I love writing songs.

I love taking an idea and toying with it, looking at it from a million angles, then exploding it onto paper, combing through the debris for hidden treasures.

I love messing around on an instrument, just moving from one sound to the next like a flint striking until something suddenly sparks and smolders.

I love hammering words into a smooth line, bending and easing and forcing them into a useful shape, grafting in new ones and chipping out old ones and buffing over the seams.

And I love most of all the assembly process of piecing it together, puzzling over the square-peg words and the round-hole notes, turning them every which way until suddenly - click! - it’s a single thing, a song, an entity to itself. A thing that never existed before this moment and yet somehow seems as if it has always been there.


I love it.

thank you, Evan Hansen

I write all the time.

You’d never know it by this blog, of course. It’s a virtual wasteland. I didn’t figure that it mattered much, since no one was really reading it, because I hate marketing myself therefore I wasn’t trying to promote the blog. So probably no one knows it’s here.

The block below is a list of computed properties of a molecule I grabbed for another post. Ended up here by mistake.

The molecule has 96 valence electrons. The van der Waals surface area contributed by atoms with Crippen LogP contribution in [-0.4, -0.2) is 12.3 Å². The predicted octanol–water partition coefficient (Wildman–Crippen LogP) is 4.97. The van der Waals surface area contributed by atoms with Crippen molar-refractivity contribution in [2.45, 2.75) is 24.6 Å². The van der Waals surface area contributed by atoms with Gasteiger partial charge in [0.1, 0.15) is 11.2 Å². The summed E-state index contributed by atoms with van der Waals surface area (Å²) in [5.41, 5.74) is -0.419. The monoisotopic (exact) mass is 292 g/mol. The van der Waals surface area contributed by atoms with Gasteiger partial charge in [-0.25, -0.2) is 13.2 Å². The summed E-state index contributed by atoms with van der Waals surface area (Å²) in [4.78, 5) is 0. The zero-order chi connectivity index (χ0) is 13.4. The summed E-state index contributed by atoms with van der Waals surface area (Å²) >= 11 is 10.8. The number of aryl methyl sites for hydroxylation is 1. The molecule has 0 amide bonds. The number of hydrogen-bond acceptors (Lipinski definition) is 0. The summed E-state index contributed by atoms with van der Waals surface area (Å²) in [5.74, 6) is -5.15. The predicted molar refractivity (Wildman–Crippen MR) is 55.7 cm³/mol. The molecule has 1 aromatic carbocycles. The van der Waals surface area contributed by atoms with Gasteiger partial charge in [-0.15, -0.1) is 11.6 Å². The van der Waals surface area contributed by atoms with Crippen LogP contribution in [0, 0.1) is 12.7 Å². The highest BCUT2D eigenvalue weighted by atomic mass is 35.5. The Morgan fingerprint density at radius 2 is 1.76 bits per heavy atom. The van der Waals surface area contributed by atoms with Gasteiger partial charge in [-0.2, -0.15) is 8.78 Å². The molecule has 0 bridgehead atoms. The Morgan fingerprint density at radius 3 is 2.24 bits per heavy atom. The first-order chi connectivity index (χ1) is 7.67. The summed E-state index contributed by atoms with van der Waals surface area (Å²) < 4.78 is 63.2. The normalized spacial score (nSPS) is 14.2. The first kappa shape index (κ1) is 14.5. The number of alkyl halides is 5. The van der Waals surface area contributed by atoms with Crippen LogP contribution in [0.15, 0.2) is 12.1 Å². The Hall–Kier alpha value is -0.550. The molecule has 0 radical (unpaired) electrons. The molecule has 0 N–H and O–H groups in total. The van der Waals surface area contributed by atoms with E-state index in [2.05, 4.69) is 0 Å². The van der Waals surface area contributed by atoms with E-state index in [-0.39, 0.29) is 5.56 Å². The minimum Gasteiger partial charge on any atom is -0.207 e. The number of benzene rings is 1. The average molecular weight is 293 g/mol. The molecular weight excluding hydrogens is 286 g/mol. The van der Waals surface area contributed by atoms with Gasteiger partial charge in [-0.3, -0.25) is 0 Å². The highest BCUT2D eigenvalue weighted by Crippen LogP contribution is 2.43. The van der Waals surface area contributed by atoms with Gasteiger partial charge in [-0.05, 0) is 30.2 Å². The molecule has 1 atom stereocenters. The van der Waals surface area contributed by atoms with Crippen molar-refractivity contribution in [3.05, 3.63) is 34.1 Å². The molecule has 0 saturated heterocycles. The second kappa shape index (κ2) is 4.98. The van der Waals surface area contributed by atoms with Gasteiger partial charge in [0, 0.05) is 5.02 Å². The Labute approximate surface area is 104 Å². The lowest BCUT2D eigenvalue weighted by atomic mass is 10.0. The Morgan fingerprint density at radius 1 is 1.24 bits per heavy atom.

Enter Evan Hansen.

Dear Evan Hansen is my middle-schoolers’ latest obsession (they have great taste). So we are listening to it pretty much every day in the car.

“If you’re falling in the forest, and there’s nobody around, do you ever really crash or even make a sound?”

(this gnarled mess is a pretty accurate map of my emotions these days)

(this gnarled mess is a pretty accurate map of my emotions these days)

Try keeping that one from sticking in your head. Especially when Evan sings it a bunch of times in a row.

I open my bulging journal. “If you’re falling in a forest….”

I open my bulging Evernote app. “...and there’s nobody around…”

I knock over a pile of notebooks and scraps of paper in my office, all filled with half-finished songs. “ you ever really crash…”

I rearranged my office and nightstand to make room for TWENTY-SEVEN filled journals. “...or even make a sound.”

If you’re writing in a vacuum, and there’s nobody to read, do you even really write or ever say a thing?

Point taken, Evan Hansen. So here you go. Dusting off this blog here. Going to hit ‘publish’ more often.